Virginia Beach, Virginia 2021-06-10 09:27:00 –
Ed — A print cover story for Sunday, May 23rd.
JANE BLOOD WORTHROWE
Green Run — Residents gathered in an open field near Dahlia Drive last month. There, the vegetable garden of the community will take root.
Garden celebration planting is coordinated by the Green Run Homes Association with the help of the Oceanside Lions Club and Lin Haven River Now, and the food grown here is donated to the local food pantry.
Heidi Daniels, the association’s manager, said this was the first year in the garden. The goal is to bring the community together, improve quality of life and build partnerships with local organizations.
Seeds and plants were donated by associations and other organizations. Volunteers on Saturday, May 15 prepared tomatoes, cucumbers, pumpkins, rutabaga, melons, and some herbs and jalapeno peppers. Some onion bulbs and seeds were also planted, and Linhaven River Now donated raspberry bushes and marigold plants.
Approximately 50 volunteers went to work, and the association’s maintenance staff had already cultivated the vertical floor and prepared for planting.
Some of the volunteers, including Mayor Bobby Dyer, were new to gardening, but he didn’t care about the job because it helped foster relationships with the community as well as vegetables.
“This is something that builds and grows,” Dier said during the event. “And this is how we want the community at Virginia Beach.”
Others, including city council member Michael Berlucchi, who represents the Rose Hall district, are veteran vegetable gardeners. In his own horticulture, Berlucchi said he moved towards native plants in recent years. Berlucchi, a district that includes the Green Run, said the community garden project was rewarding because it was a collaborative effort between neighbors.
“Neighbors are working together. It’s agriculture, sustainability, and what we all love: food,” Berlucki said, planting pumpkin plants in his new garden.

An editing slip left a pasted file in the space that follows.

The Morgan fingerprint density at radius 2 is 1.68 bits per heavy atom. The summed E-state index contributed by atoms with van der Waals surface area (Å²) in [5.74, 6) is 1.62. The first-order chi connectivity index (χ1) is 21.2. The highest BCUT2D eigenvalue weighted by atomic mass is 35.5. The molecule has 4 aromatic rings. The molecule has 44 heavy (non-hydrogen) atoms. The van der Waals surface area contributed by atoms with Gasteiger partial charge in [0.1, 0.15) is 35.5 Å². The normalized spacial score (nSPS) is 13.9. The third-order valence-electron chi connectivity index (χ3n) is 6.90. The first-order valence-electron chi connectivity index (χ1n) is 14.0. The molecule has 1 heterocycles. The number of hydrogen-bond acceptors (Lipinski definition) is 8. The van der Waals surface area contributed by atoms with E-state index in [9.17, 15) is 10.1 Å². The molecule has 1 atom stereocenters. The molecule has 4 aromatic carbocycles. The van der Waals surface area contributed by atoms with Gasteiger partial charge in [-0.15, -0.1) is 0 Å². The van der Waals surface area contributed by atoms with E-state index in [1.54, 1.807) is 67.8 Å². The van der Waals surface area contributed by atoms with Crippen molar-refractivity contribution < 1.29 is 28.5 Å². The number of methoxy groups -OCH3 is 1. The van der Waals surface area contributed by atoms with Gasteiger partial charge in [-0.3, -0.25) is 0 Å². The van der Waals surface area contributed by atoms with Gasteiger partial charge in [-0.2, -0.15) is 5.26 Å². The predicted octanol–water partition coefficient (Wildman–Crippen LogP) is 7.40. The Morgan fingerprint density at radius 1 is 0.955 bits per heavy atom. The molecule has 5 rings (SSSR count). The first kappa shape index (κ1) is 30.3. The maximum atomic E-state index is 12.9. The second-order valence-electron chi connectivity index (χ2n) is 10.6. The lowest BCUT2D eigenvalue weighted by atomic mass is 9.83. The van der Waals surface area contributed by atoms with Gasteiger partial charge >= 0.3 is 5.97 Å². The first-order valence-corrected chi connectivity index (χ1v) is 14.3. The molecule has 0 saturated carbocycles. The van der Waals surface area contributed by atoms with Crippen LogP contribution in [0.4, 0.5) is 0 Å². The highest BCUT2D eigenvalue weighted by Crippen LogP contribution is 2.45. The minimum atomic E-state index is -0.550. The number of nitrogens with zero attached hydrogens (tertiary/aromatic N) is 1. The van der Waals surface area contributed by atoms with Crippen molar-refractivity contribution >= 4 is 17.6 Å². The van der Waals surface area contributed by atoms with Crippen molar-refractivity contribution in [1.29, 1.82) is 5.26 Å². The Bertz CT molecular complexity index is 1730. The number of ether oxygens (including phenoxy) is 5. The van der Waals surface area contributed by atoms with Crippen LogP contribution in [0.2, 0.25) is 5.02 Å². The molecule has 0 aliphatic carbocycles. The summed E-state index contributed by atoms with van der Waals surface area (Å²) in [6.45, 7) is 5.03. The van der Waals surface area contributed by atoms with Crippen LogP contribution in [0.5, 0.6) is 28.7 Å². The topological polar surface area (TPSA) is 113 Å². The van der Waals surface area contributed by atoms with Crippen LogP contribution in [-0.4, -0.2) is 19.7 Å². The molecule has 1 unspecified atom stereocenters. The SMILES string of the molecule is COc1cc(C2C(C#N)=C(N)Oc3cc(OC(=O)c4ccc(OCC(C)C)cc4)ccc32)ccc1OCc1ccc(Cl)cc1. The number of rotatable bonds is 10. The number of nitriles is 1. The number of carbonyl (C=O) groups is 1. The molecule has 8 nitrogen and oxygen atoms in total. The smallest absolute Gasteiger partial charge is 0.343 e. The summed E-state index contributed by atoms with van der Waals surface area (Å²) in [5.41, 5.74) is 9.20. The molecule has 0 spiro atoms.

Emma Mirales, 6, said she liked eating tomatoes and enjoyed working with all the plants.
Mirales worked with her great-grandmother Terry Walsh, a 35-year-old resident of Green Run and a horticultural enthusiast. She taught me how to mulch to control moisture and prevent weeds.
“I’m putting out mulches right now,” Mirales said, pulling a handful of mulches out of the container and spreading them around the plant.
Homer Cook, president of the Oceanside Lions Clubs, said the idea of a garden was born when he and Daniels were connected at an event in another area. With a service area that includes Green Run, his club was looking for ways to make it more visible. He was also an experienced gardener and this seemed like a perfect fit.
“If you can grow it, you can get a little food and get the community involved,” Cook said. “Then that’s a good thing.”
Karen Forget, Executive Director of Lynnhaven RiverNow, said he would like to work with the association to create a garden for tree planting and pollen maters and coordinate garbage picking. They are also talking about other projects.
“I’m excited about the partnership,” Forget said.
© 2021 Pungo Publishing Co., LLC
Many hands help a new vegetable garden get its start in Green Run – The Princess Anne Independent News Source link Many hands help a new vegetable garden get its start in Green Run – The Princess Anne Independent News